Table 1 Clinical characteristics of AML patients with or without loss of 17p

We evaluated the outcome of patients with loss of 17p compared with those without in the entire cohort of patients with cytogenetic data and in the subgroups of CK+ or MK+ patients (Table 2, Fig. 1a–c). Patients with loss of 17p overall tended to have favorable response rates in comparison with patients without loss of 17p (CR/PR/ALE vs SD/PD/ED, P = 0.08). This was also true when analyses were conducted only among patients with CK+ (P = 0.01) or MK+ (P = 0.05). However, despite these favorable response rates and although the median OS was longer for patients with loss of 17p especially in the CK+ and MK+ cohort, there was no significant difference in the OS between patients with or without loss of 17p in the entire cohort or in the CK+ and MK+ cohort, as the OS curves crossed shortly after the 6-month mark.

Table 2 Comparison of response rates and overall survival in various genetic groups
Fig. 1
figure1

Overall survival according to a-c the presence or absence of loss of 17p among a all patients with cytogenetic information, b patients with CK+ and c patients with MK+, and overall survival according to d the presence or absence of a TP53 mutation among all patients with samples subjected to panel sequencing (corresponding COX model: HR 2.31, 95% CI 1.03–5.16, P = 0.041), e the presence or absence of minor subclones among patients with available data (corresponding COX model: HR 2.29, 95% CI 0.98–5.39, P = 0.056), and f the presence of a TP53 mutation or a minor subclone or absence of both among patients with available data (corresponding COX model: HR 2.63, 95% CI 1.20–5.79, P = 0.016)

Of the patients with cytogenetic data, 77 had received ATRA in addition to DAC, 49 of them over the entire planned period of 4 weeks during course 2. Only six of the 49 patients had a loss of 17p. The low number of patients and the bias regarding the selection of patients receiving ATRA precluded further analyses.

Gene mutation profiles and clonal architecture

Among the 45 patients with samples available for sequencing, the median age was 75 years (range, 63–83), and 27 (60%) had AML secondary to MDS. We identified a median of three mutations (range, 0–9) or three mutated genes (range, 0–6) per patient, respectively; nine patients had more than one mutation in a given gene, and in three (7%) patients, no mutations were identified (Fig. 2, Supplemental Table S2). Most frequently mutated genes were ASXL1 (29% of patients), RUNX1 (24%), SRSF2 (24%), IDH1 (9%) or IDH2 (13%), TET2 (18%), and TP53 (18%).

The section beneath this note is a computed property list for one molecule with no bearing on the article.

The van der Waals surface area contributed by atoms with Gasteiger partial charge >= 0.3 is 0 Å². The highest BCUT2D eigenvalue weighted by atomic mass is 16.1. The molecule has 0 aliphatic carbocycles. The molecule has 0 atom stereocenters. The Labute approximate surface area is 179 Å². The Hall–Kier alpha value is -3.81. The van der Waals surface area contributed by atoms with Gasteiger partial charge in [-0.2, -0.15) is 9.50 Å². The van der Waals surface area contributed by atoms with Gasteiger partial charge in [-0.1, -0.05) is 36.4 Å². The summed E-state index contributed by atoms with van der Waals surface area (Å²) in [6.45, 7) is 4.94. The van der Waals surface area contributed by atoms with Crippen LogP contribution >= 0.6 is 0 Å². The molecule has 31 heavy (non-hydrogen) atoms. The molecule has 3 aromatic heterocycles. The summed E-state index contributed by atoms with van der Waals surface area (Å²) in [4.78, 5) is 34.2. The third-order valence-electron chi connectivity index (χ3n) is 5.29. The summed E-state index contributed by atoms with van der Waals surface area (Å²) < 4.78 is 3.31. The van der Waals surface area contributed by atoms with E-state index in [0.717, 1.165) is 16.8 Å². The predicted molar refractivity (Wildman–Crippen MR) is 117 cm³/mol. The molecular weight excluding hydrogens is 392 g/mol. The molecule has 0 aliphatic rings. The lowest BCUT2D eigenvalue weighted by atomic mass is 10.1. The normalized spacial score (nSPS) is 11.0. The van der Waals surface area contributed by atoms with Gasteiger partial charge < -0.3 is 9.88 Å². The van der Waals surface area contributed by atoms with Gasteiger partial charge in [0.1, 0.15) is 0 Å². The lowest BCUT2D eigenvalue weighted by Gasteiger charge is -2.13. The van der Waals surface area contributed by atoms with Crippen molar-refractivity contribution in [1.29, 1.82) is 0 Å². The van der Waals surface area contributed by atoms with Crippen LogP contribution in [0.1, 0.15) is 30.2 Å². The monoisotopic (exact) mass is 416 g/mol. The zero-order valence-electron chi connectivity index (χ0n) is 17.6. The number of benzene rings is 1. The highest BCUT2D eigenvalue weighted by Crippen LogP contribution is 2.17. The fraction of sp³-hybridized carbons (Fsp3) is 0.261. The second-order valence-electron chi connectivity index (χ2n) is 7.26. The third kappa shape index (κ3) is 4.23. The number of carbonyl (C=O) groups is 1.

Fig. 2
figure2

Genetics in AML patients analyzed via panel sequencing. Each line represents a patient, and each column contains the genetic information as indicated. Patients are ordered by the presence of a TP53 mutation and/or loss of 17p, and then by the mutation status of the remaining genes according to their order in the columns. In case of mutated genes, the variant allele frequency (VAF) is indicated: VAF > 25%, red; 11–25%, orange; ≤ 10%, light orange. If a gene harbored more than one mutation in a patient, the VAF of each mutation is provided. Wild-type sequence is color-coded in green. Rarely mutated genes are summarized in a column called other and the gene name is specified in the cell. For mutations in FLT3, the localization is specified: ITD, internal tandem duplication in the juxtamembrane (JM) domain; JM, point mutations in the JM domain; TKD, point mutations in tyrosine kinase domain. The presence of a minor subclone is indicated in red, its absence in green. Missing data are color-coded in gray